While sitting in the waiting room during my next visit (one gland the size of the tennis ball, the other the size of a golf ball), I asked the receptionist about the test results.

“Negative,” she said.

“What does that mean?” I asked.

“You don’t have mono.” And she went back to her filing.

When I finally saw the doctor, I wailed “What’s wrong with me?” (Mono affects one’s emotions. Really.)

“You have mono.”

“No, I don’t!”

“Who told you that?”

“The receptionist! She said the blood test was negative, and that means I don’t have mono.”

She jumped up. “Wait right here.”

I never knew what she said to the receptionist, but she wasn’t working there much longer. When the doctor came back, she said these words that have resonated with me ever since:

“Tests don’t diagnose. Doctors do.”

Turns out that mono has little to do with kissing teenagers. And the blood test, a “mono spot,” doesn’t always work.

I’ve included this anecdote from my medical history to illustrate how far we have come as a society in trusting tests, and what the pitfalls of this trust might be. The fact is we trust tests because, aware as we are of the shortcomings of human subjectivity, we turn to objective measures for confirmation. This strategy is flawed in its core. No test created by humans avoids human judgement. Someone invented the mono-spot. People manufacture the microscopes and glass slides, and people conduct the tests.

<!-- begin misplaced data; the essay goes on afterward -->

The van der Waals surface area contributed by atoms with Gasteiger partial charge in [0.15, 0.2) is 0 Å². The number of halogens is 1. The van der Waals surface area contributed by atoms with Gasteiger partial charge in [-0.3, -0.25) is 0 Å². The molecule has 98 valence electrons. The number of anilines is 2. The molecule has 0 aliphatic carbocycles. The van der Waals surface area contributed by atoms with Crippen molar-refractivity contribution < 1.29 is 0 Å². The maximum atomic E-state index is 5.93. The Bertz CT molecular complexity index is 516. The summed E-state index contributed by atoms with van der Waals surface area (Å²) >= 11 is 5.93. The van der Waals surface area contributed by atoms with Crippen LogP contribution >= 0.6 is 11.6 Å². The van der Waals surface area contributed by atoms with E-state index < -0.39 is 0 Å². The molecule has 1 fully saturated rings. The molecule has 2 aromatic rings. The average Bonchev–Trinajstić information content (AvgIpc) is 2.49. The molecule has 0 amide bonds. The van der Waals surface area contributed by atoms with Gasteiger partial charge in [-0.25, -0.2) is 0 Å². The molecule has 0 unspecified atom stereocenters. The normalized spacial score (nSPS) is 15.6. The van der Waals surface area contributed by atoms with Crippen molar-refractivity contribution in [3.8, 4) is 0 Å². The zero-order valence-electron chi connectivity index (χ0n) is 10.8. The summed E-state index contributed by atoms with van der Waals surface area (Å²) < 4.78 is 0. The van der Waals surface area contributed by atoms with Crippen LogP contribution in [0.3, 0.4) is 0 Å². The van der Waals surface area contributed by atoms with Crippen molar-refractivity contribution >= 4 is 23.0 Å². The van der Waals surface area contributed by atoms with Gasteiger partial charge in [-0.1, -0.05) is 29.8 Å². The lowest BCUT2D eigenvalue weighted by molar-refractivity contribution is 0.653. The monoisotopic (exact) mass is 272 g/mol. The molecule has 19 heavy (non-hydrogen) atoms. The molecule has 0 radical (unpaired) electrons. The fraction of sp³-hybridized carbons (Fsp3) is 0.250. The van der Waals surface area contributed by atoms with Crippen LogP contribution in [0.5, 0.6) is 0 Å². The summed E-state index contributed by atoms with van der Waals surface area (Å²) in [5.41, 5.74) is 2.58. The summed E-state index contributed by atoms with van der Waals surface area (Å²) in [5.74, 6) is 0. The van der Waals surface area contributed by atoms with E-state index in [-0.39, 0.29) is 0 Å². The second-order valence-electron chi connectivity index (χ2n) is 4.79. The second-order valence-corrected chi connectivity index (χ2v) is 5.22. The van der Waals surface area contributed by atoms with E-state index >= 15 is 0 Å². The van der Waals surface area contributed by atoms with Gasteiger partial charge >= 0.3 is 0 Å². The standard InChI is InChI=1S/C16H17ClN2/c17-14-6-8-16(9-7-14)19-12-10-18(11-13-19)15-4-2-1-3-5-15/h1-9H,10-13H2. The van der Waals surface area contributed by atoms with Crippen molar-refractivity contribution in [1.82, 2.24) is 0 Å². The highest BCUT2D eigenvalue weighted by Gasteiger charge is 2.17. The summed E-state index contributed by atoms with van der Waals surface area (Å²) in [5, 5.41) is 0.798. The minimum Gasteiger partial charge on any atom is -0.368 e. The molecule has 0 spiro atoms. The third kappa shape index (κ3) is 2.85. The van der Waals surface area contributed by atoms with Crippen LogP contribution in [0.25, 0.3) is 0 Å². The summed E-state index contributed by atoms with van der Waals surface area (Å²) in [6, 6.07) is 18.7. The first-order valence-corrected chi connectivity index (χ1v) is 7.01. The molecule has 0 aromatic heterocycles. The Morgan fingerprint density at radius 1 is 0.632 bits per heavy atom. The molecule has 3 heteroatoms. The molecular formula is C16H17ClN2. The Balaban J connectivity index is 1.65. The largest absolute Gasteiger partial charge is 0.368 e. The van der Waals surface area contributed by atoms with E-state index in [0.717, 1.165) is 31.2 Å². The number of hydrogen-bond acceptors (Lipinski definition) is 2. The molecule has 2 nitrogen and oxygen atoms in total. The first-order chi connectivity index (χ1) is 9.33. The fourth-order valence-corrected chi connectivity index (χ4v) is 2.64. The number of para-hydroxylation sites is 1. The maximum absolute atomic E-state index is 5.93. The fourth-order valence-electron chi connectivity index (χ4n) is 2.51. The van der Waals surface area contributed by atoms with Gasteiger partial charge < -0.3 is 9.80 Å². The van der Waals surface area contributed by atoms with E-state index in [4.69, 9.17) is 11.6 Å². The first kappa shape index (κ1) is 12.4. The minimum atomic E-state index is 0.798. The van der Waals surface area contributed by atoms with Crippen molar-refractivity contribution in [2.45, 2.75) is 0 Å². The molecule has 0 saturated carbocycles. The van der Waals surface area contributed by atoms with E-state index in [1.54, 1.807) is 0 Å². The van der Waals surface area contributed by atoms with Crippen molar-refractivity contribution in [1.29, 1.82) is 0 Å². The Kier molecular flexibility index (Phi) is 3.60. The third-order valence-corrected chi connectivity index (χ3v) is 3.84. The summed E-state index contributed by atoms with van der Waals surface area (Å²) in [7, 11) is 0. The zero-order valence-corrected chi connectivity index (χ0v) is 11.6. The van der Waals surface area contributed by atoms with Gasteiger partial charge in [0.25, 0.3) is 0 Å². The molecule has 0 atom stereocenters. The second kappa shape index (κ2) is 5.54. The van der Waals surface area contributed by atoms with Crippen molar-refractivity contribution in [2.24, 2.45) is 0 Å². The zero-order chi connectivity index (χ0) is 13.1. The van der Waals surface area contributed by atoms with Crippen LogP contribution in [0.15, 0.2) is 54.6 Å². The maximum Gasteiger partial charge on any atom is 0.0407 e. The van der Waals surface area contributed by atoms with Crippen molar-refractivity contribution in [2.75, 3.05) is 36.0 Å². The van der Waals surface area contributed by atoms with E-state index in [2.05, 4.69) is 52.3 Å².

In the analogous education world, the teacher is the doctor. The teacher has opportunities every day to “diagnose” how well your child reads, writes, speaks, listens, figures, predicts, synthesizes, revises and questions. Many forms of assessment are used, such as projects, journals, tests and oral presentations. Let’s say your child loves cheetahs; they research (read), take notes (write), and make a presentation (speak). They might even write a song about cheetahs to accompany their slide show. The teacher reinforces their strengths, and when they make errors, provides corrections. Not only are the students demonstrating multiple skills, but they are also using them in a way that people actually do in the real world. And isn’t that why we want literate children?  Because we want literate adults.

During the school year, your child has multiple opportunities to demonstrate their skills. Maybe they were away the day their classmates chose their animals, and your kid got stuck with ants. Let’s say that they’re afraid of ants, and weren’t too motivated to do a good job on that topic. The next project is around the corner–maybe they’ll shine during the readers’ theatre about the expulsion of the Acadians. Maybe they forget periods at the ends of sentences. The teacher will reteach that skill, and the child will be marked on what they eventually learn, not the mistakes they made along the way. As they work through these activities, teachers provide ongoing feedback. Research shows us these practices—these formative assessments—are the best way to increase academic achievement.

Let’s contrast this process with large-scale testing. We have been led­ to believe that these tests are the most objective, therefore most accurate, measurements of student achievement. Unlike classroom assessments, they are not “tainted” by human subjectivity, in the form of the teacher. Centralized authorities (people, in fact) compose the tests, which are sent to schools to be administered according to precise instructions, complete with scripts that accompany them. (Almost every single teacher apologizes to the kids for the dorky scripts.)